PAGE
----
If not pure-play foundries,
MEMS manufacturers could be among the candidates looking at old fabs in
Japan. Itow said, “MEMS manufactures are beginning to take advantage of
larger wafer sizes, i.e. moving from 6” wafers to 8” wafers.”
One good example is Kionix who is a MEMS company and already owns a fab in Japan.
MEMS companies could move from fabless to fab-lite, Itow pointed out.
Alpha Omega Semiconductor is an example that changed strategy from
fabless to fab-lite. The company specializes in discrete/power IC
products and until last year primarily used HHNEC. “In 2011, Alpha
Omega purchased a 16-year-old fab in Oregon from IDT. They are now
classified as a fab-lite company,” she added.
As for Fujitsu Semiconductor, the company completed the transfer of its
Iwate Plant to Denso Corp. last fall. Fujitsu’s assembly lines in Aizu,
Miyagi and Kyushu were transferred to J-Devices Corp. last December.
Fujitsu’s 300mm wafer lines in Mie remain unsold, currently in
“deliberation on transfer to a new foundry company, including TSMC,”
according to Fujitsu.
Renesas' fab locations as of 2011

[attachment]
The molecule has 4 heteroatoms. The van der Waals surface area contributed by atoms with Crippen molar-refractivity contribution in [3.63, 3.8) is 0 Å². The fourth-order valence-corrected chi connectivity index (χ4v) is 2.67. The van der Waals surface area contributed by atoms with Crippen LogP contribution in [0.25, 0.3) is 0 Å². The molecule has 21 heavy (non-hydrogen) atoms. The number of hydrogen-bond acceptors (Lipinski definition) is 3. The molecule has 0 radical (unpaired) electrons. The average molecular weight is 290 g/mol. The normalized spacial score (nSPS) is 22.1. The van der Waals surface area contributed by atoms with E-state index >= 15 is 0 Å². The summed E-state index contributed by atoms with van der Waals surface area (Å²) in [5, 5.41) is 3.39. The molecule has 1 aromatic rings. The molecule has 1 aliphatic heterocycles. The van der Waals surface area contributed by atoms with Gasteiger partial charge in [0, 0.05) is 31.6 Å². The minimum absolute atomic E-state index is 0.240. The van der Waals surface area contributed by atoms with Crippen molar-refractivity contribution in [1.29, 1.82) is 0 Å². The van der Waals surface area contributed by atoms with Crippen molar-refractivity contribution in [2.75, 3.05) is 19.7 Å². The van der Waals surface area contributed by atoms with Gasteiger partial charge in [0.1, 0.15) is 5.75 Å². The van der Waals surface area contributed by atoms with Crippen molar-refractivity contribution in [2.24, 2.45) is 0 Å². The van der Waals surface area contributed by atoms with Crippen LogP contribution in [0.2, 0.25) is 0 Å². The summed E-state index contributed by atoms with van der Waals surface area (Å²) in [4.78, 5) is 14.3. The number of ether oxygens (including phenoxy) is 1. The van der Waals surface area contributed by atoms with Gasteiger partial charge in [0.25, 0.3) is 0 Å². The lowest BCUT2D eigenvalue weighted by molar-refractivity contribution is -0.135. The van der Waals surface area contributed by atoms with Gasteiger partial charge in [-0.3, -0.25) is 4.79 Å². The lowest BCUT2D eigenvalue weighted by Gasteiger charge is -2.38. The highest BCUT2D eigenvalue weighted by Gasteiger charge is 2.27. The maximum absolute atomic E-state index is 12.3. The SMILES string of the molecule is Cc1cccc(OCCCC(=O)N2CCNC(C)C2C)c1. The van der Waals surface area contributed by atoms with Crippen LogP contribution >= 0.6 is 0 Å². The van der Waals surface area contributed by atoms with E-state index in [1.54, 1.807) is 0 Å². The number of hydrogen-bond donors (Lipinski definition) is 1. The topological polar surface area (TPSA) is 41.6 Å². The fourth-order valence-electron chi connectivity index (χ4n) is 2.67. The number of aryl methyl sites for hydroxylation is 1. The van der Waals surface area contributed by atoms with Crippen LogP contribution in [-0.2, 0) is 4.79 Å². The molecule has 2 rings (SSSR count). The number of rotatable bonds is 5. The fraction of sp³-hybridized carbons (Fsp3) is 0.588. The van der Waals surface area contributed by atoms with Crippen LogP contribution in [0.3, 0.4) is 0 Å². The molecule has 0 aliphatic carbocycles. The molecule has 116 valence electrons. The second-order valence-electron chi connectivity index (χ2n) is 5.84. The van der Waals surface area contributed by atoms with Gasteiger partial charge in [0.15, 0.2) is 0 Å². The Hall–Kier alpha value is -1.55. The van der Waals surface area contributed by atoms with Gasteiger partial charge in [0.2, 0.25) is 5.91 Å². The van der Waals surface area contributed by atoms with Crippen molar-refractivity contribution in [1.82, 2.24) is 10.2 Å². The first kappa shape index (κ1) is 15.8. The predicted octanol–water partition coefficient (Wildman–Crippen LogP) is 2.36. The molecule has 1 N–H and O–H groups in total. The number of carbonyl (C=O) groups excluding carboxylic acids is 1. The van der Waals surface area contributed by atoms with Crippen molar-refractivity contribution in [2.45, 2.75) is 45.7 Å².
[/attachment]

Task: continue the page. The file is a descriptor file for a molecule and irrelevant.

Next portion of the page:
Yellow circle: front-end wafer fabs
Purple triangle: backend assembly test plants
Meanwhile, Renesas, even after announcing production structural reforms,
will still have seven sites and nine lines left for its front-end
production; and two sites for back-end.
Renesas High Components, a back-end production site in Aomori, was
transferred to Aoi Electronics Co., Ltd. in January. Three other
back-end process sites – including Hakodate, Fukui and Kmamoto – are
being sold to J-Devices in early June.
While Renesas has not spelled out which sites – among those left – will
be targets for the “transfer, closure and streamlining” of its
production scales, the Japanese company said earlier this year that it
plans to reduce depreciation cost and lease fees for the fiscal year
ending March 2014 by approximately 25% from the fiscal year ending March
2013 and approximately 35% from the fiscal year ending March 2011.